• Jul 22, 2011
Ford recently invited 30 visually-impaired individuals to its Merkenic Development Center test track in Cologne, Germany to put them behind the wheel for a few high-speed exercises. The program was designed to give the disabled individuals a better understanding of how vehicles behave in traffic and how they react to driver input at speed.

According to Ford, since the blind rely on sound to gauge how fast a vehicle is approaching, they may not always calculate accurately. Ford allowed the individuals to build up speed with the help of a driving instructor, and the company says that the fastest driver of the day ratcheted the vehicle all the way to 74 miles per hour.

The blind weren't just behind the wheel of vehicles equipped with automatic transmissions, either. In many cases, participants had never driven a manual transmission before, but the instructors said that they took to the mechanics quicker than most licensed drivers. Being forced to listen to the engine and feel the vehicle under you likely goes a long way toward improving your third-pedal learning curve.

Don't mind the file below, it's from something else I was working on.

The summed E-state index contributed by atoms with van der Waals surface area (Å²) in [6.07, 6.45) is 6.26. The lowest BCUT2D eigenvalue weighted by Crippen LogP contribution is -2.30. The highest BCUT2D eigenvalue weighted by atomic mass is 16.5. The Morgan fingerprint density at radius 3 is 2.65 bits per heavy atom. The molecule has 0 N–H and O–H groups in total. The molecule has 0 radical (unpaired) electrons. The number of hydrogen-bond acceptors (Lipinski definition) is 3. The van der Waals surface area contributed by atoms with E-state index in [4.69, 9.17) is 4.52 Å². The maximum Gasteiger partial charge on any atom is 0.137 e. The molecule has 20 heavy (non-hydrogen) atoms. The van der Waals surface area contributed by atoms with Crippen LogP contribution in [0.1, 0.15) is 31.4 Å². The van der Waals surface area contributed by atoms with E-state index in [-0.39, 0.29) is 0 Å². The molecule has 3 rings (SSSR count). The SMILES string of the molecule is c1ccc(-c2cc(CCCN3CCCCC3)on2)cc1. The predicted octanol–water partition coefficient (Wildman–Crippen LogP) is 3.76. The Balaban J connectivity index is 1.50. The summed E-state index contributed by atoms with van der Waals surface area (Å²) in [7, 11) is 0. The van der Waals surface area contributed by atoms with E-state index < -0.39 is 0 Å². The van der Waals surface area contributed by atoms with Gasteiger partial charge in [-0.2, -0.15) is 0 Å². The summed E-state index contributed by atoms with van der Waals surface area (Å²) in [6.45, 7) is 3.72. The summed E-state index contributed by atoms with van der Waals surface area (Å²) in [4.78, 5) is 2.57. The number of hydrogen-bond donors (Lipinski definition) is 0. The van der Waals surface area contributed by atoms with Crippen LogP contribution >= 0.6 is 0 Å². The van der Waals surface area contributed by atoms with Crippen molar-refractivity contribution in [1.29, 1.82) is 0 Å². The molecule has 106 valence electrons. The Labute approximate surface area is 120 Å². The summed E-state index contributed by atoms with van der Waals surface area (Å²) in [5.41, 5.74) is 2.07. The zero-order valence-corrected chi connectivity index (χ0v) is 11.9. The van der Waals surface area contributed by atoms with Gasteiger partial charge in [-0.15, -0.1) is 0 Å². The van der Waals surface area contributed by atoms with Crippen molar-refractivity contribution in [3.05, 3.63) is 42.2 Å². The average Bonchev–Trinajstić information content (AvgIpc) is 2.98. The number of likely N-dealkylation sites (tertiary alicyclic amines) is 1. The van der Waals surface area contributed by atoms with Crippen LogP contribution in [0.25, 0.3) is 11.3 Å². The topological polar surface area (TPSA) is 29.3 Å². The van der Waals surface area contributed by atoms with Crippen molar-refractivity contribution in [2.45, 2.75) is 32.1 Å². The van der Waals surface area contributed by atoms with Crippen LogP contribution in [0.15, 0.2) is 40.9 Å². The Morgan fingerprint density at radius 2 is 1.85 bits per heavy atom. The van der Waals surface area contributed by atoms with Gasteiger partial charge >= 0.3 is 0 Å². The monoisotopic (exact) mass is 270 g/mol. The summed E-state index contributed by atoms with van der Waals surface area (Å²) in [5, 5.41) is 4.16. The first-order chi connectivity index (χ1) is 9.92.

This isn't Ford's first foray into helping blind people live their dream of driving. In 2009, the automaker put Roger Keeney who has been blind since 1990, behind he wheel of a brand new 2010 Mustang convertible, which he then proceeded to have quite a bit of fun with... as you can see in the included image gallery.

Ford says that with the advent of radar-based driving aids, it could be possible to help the visually-impaired drive on their own in the near future. Head over to The Ford Story for the full tale.


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